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How to Be Heard: The Yoga of Authority

by Julie PetersFebruary 19, 2013
How to Be Heard: The Yoga of Authority

I taught my first kid’s yoga class last week, at the school where my mom works. “Just around 30 kids, Julie,” she said. “Grade 7. They can’t wait to meet you. You’ll love it.” I have never taught yoga to kids before, and I wasn’t sure I would love it, but I owe my mom a few favors, so I agreed.
Along with the Grade 7 teacher and 30-some kids, I filed into the gymnasium where I was greeted by a huge floor and small dusty blue mats. The kids immediately started shouting that they wanted to do handstands and “Pink Flamingo” pose, which I pretended to have heard of.
I’ve been thinking a lot lately about my own authority, and with 30 rambunctious kids looking at me, I needed to find it fast—before they literally started climbing the walls. Thomas Moore, in his recent column, writes:
“The word author comes from the Latin for ‘increasing’ or ‘growing.’ An author creates something new. In the best of worlds we are each the author of our own lives. But it often feels as though someone in a position of authority is taking over the task and writing our story for us.”
Authority has a negative connotation in our culture, partly because everything we do is structured on hierarchies. Everyone’s got a boss, whether it’s your literal boss, your partner, your school principal (or your kids’ school principal), or, if you own your own business like I do, everyone is your boss. Many of us never feel like the ones with power.
Appropriate boundaries and leadership, though, are vital. Authority doesn’t have to mean dictatorship. Boundaries are helpful for us like they are for a river: without banks, the river would be a puddle.
I grew up with a dad and brother who were excellent at arguing intellectual points, and I sometimes joke that I got a masters degree for the sole purpose of coming home and winning an argument with them over the dinner table. I did come back with more information, but I also learned something about how to hold myself up when I felt like I wasn’t being heard.
Now, I am in a position of authority in several ways: I am a yoga teacher, yoga studio owner, and a workshop facilitator. Even when I am performing poetry on stage, for those few minutes, the energy of the room is in my hands, and I can either hold it or drop it; people will either listen or they won’t. I also still argue with my dad and brother, though it’s much more fun now that I occasionally win.
Possibly the most important thing I’ve had to learn is that I have a right to speak my mind and to make my own decisions. I’ve learned that power comes from my body first, whether I am facing a difficult conversation or 30 kids who want to do handstands and Pink Flamingoes.
A simple trick to finding that inner authority, especially if you are nervous, is to lift your pelvic floor. This automatically lifts your chest and give your voice a little extra boom (as I told a fellow poet once before she went up to perform on a big stage: Speak from your vagina!). Avoid excess movements of your hands and especially your feet, which leak energy like a creek sneaking away from your river. Grounded feet help you listen while staying connected to what you want to say, rather than carrying you off into the other ideas (handstands!) happening in the room.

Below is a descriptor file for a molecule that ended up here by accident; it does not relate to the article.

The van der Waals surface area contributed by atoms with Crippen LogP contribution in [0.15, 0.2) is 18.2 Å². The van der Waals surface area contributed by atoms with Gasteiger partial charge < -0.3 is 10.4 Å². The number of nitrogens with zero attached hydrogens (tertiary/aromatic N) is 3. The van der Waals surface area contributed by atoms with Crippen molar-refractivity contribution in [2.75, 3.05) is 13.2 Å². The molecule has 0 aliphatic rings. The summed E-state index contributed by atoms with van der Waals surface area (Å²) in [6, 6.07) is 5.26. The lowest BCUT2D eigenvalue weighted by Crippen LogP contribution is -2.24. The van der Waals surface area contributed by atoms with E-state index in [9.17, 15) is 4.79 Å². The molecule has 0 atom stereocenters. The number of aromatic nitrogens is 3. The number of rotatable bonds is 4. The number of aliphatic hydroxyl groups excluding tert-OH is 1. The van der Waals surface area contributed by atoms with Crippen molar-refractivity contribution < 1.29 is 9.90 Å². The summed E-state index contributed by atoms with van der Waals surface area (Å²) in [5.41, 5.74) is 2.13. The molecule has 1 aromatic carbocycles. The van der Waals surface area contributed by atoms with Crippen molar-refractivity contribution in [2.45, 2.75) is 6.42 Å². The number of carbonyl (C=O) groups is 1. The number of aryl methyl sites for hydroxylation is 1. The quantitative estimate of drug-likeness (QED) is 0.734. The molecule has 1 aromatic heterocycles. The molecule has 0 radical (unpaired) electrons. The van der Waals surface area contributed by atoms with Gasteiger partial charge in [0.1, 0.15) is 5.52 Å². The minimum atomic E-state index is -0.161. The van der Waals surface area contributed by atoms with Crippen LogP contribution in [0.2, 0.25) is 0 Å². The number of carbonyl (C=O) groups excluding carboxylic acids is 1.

After I had instructed the kids into savasana, I walked around the circle with my hands behind my back like a prison guard. I noticed two boys whispering to each other, so I went and stood near them with my pelvic floor and chest lifted. It wasn’t that I was trying to punish them: I wanted them to have a chance to shut up and experience what may be the most vulnerable pose in yoga: savasana. My authority created the safe container for them to have an experience of their own bodies.
Authority has meant cruelty and dictatorship, but it can also mean the keeping of sacred boundaries. We do need leaders, and sometimes that leader is you. So the next time you are trying to lead 30 kids through a yoga class for the first time, or having a conversation where you are not feeling heard, ground into your feet, lift your pelvic floor and chest, wait, and then speak your mind. You may discover your own authority was lying in wait all the time, and your conversation is about to get a lot more interesting.


Julie Peters

Julie Peters is a staff writer for Spirituality & Health. She is also a yoga teacher (E-RYT 500, YACEP) and co-owner of Ocean and Crow Yoga studio in Vancouver, BC, with her mom, Jane. She is the author of Secrets of the Eternal Moon Phase Goddesses: Meditations on Desire, Relationships, and the Art of Being Broken (SkyLight Paths 2016) and WANT: 8 Steps to Recovering Desire, Passion, and Pleasure After Sexual Assault (Mango Media 2019). Learn more at www.jcpeters.ca. Follow her at @juliejcp.

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Register for Julie's courses Stress Management Skills for Real Life: Practices for a Calmer Happier Life and Moon Goddess Meditations: A 16-night journey of desire, heartache and connection.


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